This CD reissues what was arguably the finest of the John Coltrane-Pharoah Sanders collaborations. On five diverse but almost consistently intense movements ("The Father and the Son and the Holy Ghost," "Compassion," "Love," "Consequences," and "Serenity"), the two tenor saxophonists, pianist McCoy Tyner, bassist Jimmy Garrison, and both Elvin Jones and Rashied Ali on drums create some powerful, dense, and emotional music. Unlike some of the live jams of 1966, the passionate performances never ramble on too long and the screams and screeches fit logically into the spiritual themes. This would be the last recording of Coltrane with Tyner and Jones.
This CD reissues what was arguably the finest of the John Coltrane-Pharoah Sanders collaborations.
The fifth and final volume in Universal's massive John Coltrane: The Impulse! Albums in the Originals series, contains five recordings, all issued posthumously between 1970 and 1973. Two of these, Transition and Sun Ship, feature Coltrane's classic quartet with McCoy Tyner, Jimmy Garrison, and Elvin Jones. Of the remaining albums, two are live recordings – Live in Seattle and Concert in Japan – the remaining one being the infamous Infinity.
Key 60s material from the great John Coltrane – even if the set wasn't ever released until the late 70s! The album's kind of a "prequel" to the later Meditations record, and it stands as a key bridge between Coltrane's modal years and his more spiritual sounds – delivered here by a core quartet, without the larger accompaniment that graced the later version! The classic quartet is at their best – McCoy Tyner on piano, Jimmy Garrison on bass, and Elvin Jones on drums – and the sound is slightly more inside than later, but no less filled with searching and yearning! CD version contains a 12 minute extended alternate take of "Joy", the centerpiece of the composition.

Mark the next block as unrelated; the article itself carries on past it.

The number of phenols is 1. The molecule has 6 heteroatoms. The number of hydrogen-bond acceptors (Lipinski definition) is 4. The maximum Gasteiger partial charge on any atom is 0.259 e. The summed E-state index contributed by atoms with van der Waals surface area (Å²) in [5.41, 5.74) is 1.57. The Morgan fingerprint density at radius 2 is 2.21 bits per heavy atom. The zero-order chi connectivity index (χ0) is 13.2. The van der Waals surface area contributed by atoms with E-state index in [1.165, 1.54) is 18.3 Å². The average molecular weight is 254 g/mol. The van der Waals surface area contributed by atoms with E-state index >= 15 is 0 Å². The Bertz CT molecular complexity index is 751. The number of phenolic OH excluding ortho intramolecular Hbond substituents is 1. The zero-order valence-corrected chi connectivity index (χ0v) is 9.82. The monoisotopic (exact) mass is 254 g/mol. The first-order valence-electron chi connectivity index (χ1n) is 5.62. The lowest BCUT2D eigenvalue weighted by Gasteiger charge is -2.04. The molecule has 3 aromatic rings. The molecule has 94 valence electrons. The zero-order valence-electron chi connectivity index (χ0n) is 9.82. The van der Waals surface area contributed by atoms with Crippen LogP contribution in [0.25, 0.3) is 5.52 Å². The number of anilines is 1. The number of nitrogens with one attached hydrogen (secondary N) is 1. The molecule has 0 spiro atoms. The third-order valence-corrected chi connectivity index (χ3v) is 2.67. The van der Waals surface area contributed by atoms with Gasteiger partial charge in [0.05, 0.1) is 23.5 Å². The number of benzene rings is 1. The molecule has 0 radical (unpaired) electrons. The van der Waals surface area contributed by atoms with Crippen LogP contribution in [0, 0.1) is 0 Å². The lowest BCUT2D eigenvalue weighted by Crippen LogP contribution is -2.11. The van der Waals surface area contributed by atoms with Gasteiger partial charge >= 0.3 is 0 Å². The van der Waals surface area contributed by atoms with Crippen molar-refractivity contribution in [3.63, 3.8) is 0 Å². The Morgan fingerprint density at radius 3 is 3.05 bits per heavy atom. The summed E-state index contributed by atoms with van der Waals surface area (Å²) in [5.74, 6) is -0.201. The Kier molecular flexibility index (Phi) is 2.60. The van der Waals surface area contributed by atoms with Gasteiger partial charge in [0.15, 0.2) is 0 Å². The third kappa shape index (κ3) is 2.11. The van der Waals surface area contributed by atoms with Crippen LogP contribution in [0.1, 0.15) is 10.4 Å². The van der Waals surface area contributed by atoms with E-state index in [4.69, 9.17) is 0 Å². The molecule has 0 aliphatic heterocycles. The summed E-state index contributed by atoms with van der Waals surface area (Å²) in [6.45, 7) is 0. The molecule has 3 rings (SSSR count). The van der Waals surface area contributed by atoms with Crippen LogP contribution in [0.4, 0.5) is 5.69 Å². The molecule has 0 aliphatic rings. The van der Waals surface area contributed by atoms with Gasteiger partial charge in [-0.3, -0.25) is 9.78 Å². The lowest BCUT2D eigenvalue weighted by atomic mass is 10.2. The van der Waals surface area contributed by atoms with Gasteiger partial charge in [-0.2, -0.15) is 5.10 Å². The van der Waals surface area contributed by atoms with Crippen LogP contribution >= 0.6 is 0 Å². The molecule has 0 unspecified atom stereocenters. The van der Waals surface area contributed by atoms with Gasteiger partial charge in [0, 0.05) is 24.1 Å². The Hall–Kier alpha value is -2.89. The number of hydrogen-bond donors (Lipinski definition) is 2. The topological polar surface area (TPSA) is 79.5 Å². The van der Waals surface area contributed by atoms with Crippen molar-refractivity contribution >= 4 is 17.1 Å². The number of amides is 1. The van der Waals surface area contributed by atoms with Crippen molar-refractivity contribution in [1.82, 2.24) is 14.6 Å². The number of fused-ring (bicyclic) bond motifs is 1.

Here it is: eight CDs worth of John Coltrane's classic quartet, comprised of bassist Jimmy Garrison, pianist McCoy Tyner, and drummer Elvin Jones, recorded between December of 1961 and September of 1965 when the artist followed his restless vision and expanded the band before assembling an entirely new one before his death. What transpired over the course of the eight albums and supplementary material used elsewhere is nothing short of a complete transfiguration of one band into another one, from a band that followed the leader into places unknown to one that inspired him and pushed him further. All of this transpired in the span of only three years.
The John Coltrane Quartet's mind expanding quality is displayed on a half-dozen trinkets with Coltrane's innovative dressing of Richard Rodgers and Oscar Hammerstein's "My Favorite Things," and the high-energy "Blue Trane," the glossiest. He shows a softness on "Naima," and links the jazz idiom with divine power on "Spiritual" for a musical baptismal that's excellent for impromptu meditation sessions. The six tracks, which include Billy Eckstine's much recorded "I Want to Talk About You," flows for more than 60 minutes, which is enough of 'Trane and his crews' therapeutic expressions to clear the cobwebs, tranquil nerves, and soothe the savage beast.